Tag Archives: Journaling

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Reflecting on Harry Potter and the Deathly Hallows

One thing I admire about J.K Rowling’s writing style is that it’s clear and concise. I had no problem remembering the plot from the previous books because she did a good job at refreshing readers’ memories by taking the time to explain important events. But the greatest magic she did to me has opened my eyes to a new way of seeing the world. As I mentioned before in one of my previous posts, I was never really a fan of sports, but I could appreciate it now when the author used Quidditch to illustrate teamwork and good sportsmanship to support and fight for the right cause. Also, I learned what bravery looks like and why it’s the greatest trait above all else. It takes a lot of courage to conquer death. In fact, the entire story of Harry Potter is like the Christian Gospel for the Wizarding World. It’s meant to soothe and cradle the anxious soul who are fearful of death or have lost a loved one.

Since the beginning of the first book, particularly Book 6, I have always seen Dumbledore as the embodiment of good and wisdom (p.360). To me, he is like God, all-knowing and omniscient and Harry Potter had to have faith in Dumbledore’s instruction even though like Christ he was on a mission to be slaughtered like a pig (p.687). How is this not a parable of the Christian faith? The entire series is bombarded with Christian tropes such as the trinity (Hermione, Harry Potter, and Ron are metaphors for mind, body, and soul); the serpent as being the lesser being; the number 7 as a holy number; finally love, love conquers all. If you are familiar with the Christian faith then you know what I am talking about.

The scale of the story followed the same structure. God sent his beloved son to die for our sins. In other words, a hero sacrifices his life for the greater good. Harry Potter was born to destroy evil and that’s why he is the Chosen One who comes from the House of Gryffindor, which is the greatest House out of all the Four Houses. Why is that? Wit, ambition, and hard work are all great traits but bravery tops it all because they don’t fear death. The Four Houses are just metaphors for the virtuous traits that benefit and develop a stable society. I agree with the author. Great leaders don’t just lead by example but are selfless. Harry Potter puts himself in danger many times for others even for Draco, his enemy! That’s why the author made her point about bravery as the biggest virtue on several occasions by using Ron, the insecure character to show readers that anyone can be great and that there’s bravery in everyone. An example is a part where Ron saved Harry from drowning in Forest’s frozen pool in Chapter 19:

‘You’ve sort of made up for tonight,’ said Harry. ‘Getting the sword. Finishing off the Horcrux. Saving my life.’

That makes me sound cooler than I was,’ Ron mumbled.

‘Stuff like that always sound cooler than it really was,’ said Harry. ‘I’ve been trying to tell you for years.’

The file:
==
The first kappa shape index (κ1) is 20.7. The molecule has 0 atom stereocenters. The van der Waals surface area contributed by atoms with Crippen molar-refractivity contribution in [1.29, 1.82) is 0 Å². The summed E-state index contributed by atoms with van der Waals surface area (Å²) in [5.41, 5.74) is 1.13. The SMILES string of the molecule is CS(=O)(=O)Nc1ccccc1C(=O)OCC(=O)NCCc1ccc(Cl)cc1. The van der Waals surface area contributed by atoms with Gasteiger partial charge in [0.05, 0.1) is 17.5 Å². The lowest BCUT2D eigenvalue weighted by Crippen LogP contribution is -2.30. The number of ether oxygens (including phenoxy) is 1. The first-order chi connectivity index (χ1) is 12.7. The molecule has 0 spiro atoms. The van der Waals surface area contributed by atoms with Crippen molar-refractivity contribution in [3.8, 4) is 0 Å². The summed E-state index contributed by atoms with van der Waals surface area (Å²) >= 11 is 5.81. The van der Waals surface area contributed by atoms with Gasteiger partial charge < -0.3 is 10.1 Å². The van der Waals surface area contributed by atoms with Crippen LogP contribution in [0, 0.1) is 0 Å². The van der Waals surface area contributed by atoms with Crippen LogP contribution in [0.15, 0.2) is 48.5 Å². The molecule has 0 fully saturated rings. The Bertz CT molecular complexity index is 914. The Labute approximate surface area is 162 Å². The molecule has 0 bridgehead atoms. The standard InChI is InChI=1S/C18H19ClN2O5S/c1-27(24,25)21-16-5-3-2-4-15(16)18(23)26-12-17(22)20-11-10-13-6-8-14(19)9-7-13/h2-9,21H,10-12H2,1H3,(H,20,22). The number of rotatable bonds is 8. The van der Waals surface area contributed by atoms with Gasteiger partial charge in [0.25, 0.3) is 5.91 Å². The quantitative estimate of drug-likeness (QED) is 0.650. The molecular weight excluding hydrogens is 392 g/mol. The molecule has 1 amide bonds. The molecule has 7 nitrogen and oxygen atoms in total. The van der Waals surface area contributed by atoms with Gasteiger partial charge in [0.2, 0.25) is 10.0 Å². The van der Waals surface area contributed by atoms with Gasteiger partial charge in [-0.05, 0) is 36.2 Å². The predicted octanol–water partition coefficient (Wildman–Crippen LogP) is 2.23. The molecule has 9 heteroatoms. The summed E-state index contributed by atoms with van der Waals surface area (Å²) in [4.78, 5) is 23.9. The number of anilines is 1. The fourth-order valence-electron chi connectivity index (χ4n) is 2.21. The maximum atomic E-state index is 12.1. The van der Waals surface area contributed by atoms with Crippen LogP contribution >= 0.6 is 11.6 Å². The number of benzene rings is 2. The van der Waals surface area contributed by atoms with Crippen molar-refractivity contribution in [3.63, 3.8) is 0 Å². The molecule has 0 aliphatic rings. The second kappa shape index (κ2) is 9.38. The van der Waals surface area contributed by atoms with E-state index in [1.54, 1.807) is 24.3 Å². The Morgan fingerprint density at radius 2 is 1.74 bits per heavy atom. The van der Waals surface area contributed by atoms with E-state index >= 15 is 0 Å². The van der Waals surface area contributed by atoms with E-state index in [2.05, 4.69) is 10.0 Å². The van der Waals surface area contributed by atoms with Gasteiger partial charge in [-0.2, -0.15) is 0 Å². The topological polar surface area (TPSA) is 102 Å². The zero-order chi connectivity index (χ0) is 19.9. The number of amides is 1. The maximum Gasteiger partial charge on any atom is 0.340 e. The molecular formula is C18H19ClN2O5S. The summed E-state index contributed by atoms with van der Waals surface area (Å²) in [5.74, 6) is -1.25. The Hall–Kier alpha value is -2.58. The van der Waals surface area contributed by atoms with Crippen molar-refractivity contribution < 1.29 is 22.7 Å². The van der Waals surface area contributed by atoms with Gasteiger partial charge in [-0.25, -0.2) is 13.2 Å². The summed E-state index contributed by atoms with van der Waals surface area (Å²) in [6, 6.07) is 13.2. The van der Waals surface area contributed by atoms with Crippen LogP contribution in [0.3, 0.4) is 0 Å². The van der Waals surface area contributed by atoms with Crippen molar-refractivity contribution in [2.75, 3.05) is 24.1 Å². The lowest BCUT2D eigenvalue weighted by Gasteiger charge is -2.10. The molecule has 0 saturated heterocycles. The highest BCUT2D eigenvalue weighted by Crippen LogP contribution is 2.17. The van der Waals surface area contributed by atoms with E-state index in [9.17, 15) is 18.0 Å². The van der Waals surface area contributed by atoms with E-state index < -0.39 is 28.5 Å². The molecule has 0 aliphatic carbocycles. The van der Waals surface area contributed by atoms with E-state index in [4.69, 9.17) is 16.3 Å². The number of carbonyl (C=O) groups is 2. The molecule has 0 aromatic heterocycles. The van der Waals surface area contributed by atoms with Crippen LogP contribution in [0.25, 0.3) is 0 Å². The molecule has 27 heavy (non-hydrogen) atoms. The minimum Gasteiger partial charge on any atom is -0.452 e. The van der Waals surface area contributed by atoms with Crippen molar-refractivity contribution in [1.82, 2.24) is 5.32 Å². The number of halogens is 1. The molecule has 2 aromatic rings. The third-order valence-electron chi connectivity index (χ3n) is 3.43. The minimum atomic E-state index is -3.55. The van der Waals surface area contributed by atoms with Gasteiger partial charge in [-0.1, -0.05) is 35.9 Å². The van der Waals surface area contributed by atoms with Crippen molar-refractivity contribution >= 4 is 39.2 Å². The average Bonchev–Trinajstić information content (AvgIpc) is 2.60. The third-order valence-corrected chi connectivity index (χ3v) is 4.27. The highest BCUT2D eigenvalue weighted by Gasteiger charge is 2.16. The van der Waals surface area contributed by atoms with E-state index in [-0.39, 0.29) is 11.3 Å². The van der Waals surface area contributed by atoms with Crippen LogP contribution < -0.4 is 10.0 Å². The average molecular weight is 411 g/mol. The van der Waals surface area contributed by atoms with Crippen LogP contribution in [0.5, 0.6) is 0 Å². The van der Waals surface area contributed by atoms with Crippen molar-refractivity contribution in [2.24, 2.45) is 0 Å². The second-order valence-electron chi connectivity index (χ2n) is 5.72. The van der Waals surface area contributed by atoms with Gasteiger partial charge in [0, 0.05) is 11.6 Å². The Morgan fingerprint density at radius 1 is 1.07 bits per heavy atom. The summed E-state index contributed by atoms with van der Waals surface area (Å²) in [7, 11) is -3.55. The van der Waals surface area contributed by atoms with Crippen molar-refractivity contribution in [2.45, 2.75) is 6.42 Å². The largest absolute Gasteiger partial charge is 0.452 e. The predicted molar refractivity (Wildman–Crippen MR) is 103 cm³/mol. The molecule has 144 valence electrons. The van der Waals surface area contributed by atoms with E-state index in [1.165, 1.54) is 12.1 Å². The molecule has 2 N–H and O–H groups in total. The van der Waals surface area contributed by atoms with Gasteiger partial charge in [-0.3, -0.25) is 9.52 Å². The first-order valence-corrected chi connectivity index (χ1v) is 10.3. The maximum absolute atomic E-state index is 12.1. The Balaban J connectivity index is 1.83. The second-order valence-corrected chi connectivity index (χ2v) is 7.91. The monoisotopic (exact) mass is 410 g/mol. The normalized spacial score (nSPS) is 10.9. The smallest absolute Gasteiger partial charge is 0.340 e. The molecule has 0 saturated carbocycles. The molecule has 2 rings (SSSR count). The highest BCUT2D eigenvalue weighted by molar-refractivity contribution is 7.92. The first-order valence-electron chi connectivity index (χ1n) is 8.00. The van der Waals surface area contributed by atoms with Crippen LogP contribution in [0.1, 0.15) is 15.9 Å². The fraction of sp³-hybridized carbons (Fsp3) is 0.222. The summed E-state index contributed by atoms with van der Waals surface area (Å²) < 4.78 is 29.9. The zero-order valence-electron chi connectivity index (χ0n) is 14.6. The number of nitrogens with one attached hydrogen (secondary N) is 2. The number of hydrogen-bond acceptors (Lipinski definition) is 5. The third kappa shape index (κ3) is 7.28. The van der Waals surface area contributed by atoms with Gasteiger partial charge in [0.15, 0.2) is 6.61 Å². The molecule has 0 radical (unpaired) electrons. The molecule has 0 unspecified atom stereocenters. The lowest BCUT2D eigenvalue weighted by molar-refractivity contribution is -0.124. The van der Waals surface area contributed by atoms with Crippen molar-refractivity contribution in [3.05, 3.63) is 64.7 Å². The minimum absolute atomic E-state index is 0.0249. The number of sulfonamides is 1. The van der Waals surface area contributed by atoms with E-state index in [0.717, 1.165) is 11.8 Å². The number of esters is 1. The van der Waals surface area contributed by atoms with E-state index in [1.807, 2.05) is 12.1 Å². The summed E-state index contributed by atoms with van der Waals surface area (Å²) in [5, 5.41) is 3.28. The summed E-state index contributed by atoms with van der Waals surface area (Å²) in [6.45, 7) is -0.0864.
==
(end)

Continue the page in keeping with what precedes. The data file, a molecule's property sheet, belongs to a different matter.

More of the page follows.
Book 7, p. 379

As I was reading, I kept wondering what’s the significance of the Chosen One in relation to the story other than fighting evil. That plot in itself is too generic. Then I realized Harry Potter is the symbol of youth and bravery on the verge of corruption in a society. When I saw it in that light, I became more appreciative of the story as something more than just a children’s book. You see, if Dumbledore is the embodiment of goodness and wisdom, then Harry Potter is the embodiment of hope and change. Wouldn’t all parents want to see their children become better than them in some form? Parents would only hurt their children’s future if they make their children serve them by abiding by old outdated traditions. The western concept of rearing children is far different from Asian cultures (particularly Eastern and Southeastern Asians) and that came as a shock to me. We are taught to respect and serve our elders–not challenge them as we see in the Order of the Phoenix. Harry Potter’s behavior was appalling to me in Book 5 when he was upset that Dumbledore left him in the dark, but sometimes it’s necessary to continuously challenge an established society for the sake of the “greater good” which will benefit all. After all, it takes a brave person to stand up and make changes to a decaying society even at the expense of one’s own life.

So, has my opinion of Dumbledore changed after learning that he’s not a family man and that it was out of selfish ambition that he wished to make peace with the Muggles so that both worlds can live in harmony? Not quite. Like Harry Potter, I felt a little betrayed, but the author did a great job at explaining his actions and redeeming him. Like Voldemort, Dumbledore operated in secrecy, pulling strings to see his plans come through. He wasn’t all that different from Voldemort who was lusting after power and domination. But there is a huge difference between the two. If you can recall the statement in the Sorcerer’s Stone: “To the well-organized mind, death is but the next great adventure (p. 297), Dumbledore accepted his immortality whereas Voldemort didn’t. That’s why Voldemort will always fall short. It’s kind of like how Satan will always be less than God or why the number 6 is less than 7. So yes, I still like Dumbledore for many reasons and believe that his traits reflect Christian virtues. One of them is the fact he is modestly humble. He is talented and gifted but chose to be a headmaster of a school rather than be the head of the Wizarding ministry. The logic is that if you want to make a huge impact in the world, you start off in the classrooms. Training and disciplining young wizards and witches have a huge impact on the future of society. That’s where changes really happen. It always starts small, especially if you want to make the world a better place, but of course, great ideas don’t always follow through as we see with Tom Riddle, who turned out to be the evilest wizard. But it’s better to try than not try at all.